Raw thoughts as we move forward with Challenge #2…

We’ve officially devled into our second challenge of the year, partnering with local non-profit Forgotten Harvest to address food insecurity in Detroit. We kicked off last month with a visit to one of the agencies that receives food from Forgotten Harvest. While there, we participated in their pantry and helped pass out food to the community.

I’ve entered this challenge completely ignorant to the concept of food insecurity, both on a personal and professional level. I have never experienced food insecurity in my own life, nor have I worked on projects involving the subject or volunteered with non-profits with missions that are focused on food insecurity. Because of this, participating in the food pantry had a shock factor for me. I couldn’t believe how many people came out to the pantry, in the cold, dragging wagons, boxes and bags behind them, to receive food from the church we were working with. I’m sad to admit that I never imagined that hundreds of people would line up to receive food. I’m sad to admit that I hadn’t even noticed that many of them had been lined up outside the door upon my initial arrival…they had been waiting for numbers. The church serves so many community members, they have to rely on a number system to keep things orderly and fair. I was blown away.

As popular of a topic as food insecurity is, my inexperience in the matter left me vulnerable to the shock that comes when you realize how deep, vast and real the problem is. I went to bed thinking about it. For 24 years, I have been going to the grocery store and filling my cart to the very top without thinking about it for a second. For 24 years, I’ve been carelessly throwing away leftovers from expensive dinners and food in my freezer that I’ve grown tired of. All while members of my community were going to sleep wondering where their next meal was going to come from. The experience served as a reminder to myself (and others) about how important it is to get involved with our communities and develop a real awareness of the issues our friends, family, neighbors, co-workers and community members are facing. It shakes me to my core to think that I could have helped somebody overcome food insecurity in these 24 years, if only for the day, had I been aware of how real and close to home of a problem was. It’s embarassing. It’s embarassing to admit that I didn’t know. Embarassing…the word alone leads my mind down another path. How sad to say I’m embarassed, when I cannot imagine how embarassed the hungry in my community are. Check your privilege, check your privilege, check your privilege.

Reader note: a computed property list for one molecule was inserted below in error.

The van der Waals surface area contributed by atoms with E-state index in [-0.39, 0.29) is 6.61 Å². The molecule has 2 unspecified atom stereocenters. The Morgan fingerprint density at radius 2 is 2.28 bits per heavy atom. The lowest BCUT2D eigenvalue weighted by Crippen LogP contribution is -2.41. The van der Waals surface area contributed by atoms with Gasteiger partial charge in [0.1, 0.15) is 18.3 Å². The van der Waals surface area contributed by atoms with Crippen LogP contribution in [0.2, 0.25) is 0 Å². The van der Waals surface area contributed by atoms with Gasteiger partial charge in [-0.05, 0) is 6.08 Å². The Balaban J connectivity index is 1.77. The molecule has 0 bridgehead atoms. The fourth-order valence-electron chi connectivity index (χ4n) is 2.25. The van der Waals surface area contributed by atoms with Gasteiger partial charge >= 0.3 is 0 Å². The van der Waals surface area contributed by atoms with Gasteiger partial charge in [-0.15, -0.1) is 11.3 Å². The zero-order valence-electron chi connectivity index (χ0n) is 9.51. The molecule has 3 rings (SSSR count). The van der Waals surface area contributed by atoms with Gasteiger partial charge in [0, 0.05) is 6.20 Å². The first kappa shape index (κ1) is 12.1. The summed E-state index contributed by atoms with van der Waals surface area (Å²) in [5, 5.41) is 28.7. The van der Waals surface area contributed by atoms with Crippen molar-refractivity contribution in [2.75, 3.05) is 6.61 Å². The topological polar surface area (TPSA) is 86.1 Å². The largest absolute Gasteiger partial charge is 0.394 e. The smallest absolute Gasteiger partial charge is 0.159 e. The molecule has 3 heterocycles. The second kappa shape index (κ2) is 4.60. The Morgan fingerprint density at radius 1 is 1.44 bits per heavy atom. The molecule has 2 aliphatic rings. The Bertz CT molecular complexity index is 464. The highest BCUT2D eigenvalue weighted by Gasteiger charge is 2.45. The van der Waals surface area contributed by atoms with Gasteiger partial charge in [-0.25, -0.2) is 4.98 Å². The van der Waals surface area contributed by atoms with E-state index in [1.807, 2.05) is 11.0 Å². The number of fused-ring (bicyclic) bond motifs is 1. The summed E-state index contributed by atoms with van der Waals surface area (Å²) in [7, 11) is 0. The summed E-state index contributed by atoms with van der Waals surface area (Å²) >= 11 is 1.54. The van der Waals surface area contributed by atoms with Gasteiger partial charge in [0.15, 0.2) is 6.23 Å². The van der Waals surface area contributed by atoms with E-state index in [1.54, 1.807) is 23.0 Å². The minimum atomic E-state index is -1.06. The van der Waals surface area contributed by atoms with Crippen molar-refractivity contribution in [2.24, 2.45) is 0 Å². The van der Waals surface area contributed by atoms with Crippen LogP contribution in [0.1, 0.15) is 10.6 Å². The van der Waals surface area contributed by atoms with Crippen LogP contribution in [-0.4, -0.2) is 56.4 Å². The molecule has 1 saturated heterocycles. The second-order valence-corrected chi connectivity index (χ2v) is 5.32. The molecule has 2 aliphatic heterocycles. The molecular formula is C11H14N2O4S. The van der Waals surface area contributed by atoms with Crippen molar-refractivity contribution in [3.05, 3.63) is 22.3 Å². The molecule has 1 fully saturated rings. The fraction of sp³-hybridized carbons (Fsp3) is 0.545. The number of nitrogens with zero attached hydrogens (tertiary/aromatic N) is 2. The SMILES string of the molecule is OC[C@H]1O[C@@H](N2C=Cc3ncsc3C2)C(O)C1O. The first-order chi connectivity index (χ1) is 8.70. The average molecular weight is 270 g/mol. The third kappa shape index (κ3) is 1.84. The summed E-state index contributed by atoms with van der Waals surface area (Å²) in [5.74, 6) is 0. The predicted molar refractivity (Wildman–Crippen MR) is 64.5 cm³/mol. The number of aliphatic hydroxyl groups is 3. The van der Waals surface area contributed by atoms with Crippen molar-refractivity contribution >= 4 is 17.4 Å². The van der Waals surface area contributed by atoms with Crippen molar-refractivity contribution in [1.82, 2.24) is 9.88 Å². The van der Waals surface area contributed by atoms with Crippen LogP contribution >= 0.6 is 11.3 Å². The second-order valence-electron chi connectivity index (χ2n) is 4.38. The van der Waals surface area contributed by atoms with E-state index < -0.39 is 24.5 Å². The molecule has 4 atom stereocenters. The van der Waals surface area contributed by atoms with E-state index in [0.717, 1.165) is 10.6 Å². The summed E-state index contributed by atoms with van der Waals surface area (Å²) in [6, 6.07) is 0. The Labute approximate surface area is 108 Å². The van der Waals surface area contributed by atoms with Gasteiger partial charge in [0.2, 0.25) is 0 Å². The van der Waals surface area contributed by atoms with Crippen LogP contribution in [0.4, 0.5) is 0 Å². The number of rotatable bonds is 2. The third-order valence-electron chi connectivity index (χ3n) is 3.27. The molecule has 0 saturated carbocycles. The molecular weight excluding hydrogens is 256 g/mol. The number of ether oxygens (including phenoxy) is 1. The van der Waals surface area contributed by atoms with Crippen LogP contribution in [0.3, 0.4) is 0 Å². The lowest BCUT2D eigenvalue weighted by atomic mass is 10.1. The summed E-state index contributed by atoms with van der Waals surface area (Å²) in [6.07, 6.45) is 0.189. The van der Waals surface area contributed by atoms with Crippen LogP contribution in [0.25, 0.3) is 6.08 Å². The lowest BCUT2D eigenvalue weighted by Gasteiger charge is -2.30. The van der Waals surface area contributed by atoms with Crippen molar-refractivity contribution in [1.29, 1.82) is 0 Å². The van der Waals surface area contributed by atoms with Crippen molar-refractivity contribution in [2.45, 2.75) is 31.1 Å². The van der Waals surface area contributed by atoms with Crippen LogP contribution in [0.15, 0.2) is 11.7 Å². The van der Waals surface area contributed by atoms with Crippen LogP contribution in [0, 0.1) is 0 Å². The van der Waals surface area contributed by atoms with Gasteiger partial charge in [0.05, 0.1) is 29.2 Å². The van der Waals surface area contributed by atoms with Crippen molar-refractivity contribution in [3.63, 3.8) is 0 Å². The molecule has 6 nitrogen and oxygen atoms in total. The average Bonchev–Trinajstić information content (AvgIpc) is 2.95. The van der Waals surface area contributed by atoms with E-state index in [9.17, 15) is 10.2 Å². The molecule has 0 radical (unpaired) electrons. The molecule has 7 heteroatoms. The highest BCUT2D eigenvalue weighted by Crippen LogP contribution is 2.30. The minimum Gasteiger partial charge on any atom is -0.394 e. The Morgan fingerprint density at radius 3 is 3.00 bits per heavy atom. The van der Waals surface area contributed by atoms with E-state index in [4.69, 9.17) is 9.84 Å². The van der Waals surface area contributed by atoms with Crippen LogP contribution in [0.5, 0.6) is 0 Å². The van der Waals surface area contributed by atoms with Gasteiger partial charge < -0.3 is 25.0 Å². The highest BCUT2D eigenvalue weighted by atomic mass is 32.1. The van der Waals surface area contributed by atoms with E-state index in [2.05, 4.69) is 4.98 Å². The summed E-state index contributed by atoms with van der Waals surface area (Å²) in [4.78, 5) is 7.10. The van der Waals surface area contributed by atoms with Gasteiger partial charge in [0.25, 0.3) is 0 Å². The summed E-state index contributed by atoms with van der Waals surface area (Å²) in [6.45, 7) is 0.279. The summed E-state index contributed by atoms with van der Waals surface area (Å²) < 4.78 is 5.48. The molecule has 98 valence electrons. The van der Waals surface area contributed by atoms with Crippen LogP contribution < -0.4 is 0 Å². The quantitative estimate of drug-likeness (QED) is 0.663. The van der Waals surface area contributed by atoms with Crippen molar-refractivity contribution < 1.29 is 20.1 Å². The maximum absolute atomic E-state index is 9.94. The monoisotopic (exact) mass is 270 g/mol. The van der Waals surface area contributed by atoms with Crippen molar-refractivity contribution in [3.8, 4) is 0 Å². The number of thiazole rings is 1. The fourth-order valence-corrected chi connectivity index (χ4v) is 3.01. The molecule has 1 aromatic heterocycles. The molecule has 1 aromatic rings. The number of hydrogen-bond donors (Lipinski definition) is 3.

The feelings of shock and awe continued when we toured the Forgotten Harvest facility. An entire facility devoted to feeding our community members. One of the employees we spoke with said something that really resonated with me in that moment…”our goal is to not be here someday”. Forgotten Harvest is doing absolutely incredible work. The way they’re able to mobilize people to feed our communities is mind blowing…but I can’t help but agree that I wish they didn’t exist. Furthermore, the experience within their facility is an entirely different experience than what you get when you’re out with the agencies benefiting from their work (receiving the food). Your experience within the facility is clean, expected and safe. Had we started with a tour of a facility and not volunteering with the church, I would not had experienced the same level of shock or wrapped my head around food insecurity in a real way. I’m thankful to have been presented with both experiences, and will continue to reflect on both and how they compare to one another throughout the challenge.

I know that ending my post here is abrupt, but I suppose it’s fitting because we’re in the midst of this challenge, and my thoughts and reflections have ended as abruptly as this blog post for the moment. For now, this is all I have to share with you about my experience. I am continually grateful for these opportunities and reflecting 24/7 on my experience with Challenge Detroit and the non-profits we have the privilege of partnering with.